Yuan Climbs to Highest Since Peg


China's yuan climbed to the highest since a dollar link was scrapped in 2005 after the central bank said controlling inflation must remain China's top priority.

Economic growth may slow moderately this year and the government should stabilize inflation expectations, the People's Bank of China said May 30. The yuan has gained 5.4 percent versus the dollar this year, as the nation's inflation quickened to 8.5 percent in April, posing threats to social stability.

The currency advanced 0.13 percent to 6.9330 per dollar as of 5:30 p.m. in Shanghai, from 6.9420 on May 30, according to the China Foreign Exchange Trade System. It touched 6.9323.

The Westpac Nominal Effective Exchange Rate, a trade- weighted index for the yuan that includes the euro and the yen, has risen 4.1 percent, more than last year's 3.4 percent. The gauge has climbed 2.6 percent this quarter while the yuan has gained 1 percent against the dollar.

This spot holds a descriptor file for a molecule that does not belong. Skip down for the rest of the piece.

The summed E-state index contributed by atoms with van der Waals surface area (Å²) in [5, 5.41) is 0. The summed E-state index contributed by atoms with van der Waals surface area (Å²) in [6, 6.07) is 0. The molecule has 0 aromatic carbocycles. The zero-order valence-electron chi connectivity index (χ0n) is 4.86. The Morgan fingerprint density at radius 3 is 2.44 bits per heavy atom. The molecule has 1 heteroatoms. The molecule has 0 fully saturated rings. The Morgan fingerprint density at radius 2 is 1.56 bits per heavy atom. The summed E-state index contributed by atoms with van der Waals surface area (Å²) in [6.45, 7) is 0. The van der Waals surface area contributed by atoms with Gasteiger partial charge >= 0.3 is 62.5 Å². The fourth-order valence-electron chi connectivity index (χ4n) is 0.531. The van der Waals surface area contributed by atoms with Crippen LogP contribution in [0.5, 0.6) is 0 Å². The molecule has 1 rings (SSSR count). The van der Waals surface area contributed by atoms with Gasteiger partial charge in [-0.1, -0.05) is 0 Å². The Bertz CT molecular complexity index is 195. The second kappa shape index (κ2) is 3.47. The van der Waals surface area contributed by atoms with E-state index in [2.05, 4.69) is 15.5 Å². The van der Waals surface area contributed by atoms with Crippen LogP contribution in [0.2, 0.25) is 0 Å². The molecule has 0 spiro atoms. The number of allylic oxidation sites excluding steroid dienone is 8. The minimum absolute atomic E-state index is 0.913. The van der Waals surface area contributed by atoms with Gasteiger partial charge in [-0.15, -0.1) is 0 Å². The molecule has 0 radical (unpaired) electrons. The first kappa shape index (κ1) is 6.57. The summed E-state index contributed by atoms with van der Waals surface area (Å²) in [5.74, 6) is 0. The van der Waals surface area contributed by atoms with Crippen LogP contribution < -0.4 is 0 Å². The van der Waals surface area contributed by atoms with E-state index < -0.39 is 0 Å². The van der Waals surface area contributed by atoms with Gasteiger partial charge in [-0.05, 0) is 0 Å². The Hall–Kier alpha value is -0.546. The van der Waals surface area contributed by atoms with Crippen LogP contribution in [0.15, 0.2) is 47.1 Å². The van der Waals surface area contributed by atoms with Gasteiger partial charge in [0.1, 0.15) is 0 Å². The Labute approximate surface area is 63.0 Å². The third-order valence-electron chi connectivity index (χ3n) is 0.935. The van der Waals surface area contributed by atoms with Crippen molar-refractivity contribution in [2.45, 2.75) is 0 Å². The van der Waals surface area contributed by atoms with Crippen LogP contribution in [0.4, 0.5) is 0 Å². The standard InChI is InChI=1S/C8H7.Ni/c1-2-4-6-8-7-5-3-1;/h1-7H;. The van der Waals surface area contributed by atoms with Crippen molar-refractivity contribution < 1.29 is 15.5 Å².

Manufacturing in China expanded at a slower pace in May as export growth weakened. The Purchasing Managers' Index fell to 53.3 from a record 59.2 in April, the China Federation of Logistics and Purchasing said yesterday.

Since a dollar peg was abolished in 2005, China has managed the exchange rate against a basket of currencies including the euro, yen, South Korean won, Hong Kong dollar and British pound.

Government bonds rose on speculation inflation last month slowed as food prices eased. Consumer prices may have advanced 7.5 percent in May, from 8.5 percent in April, according to a report by Shenyin Wanguo Research & Consulting Co. in Shanghai. The data will be released June 12, according to a schedule from the National Bureau of Statistics of China.


TradingEconomics.com, Bloomberg
6/2/2008 6:34:18 AM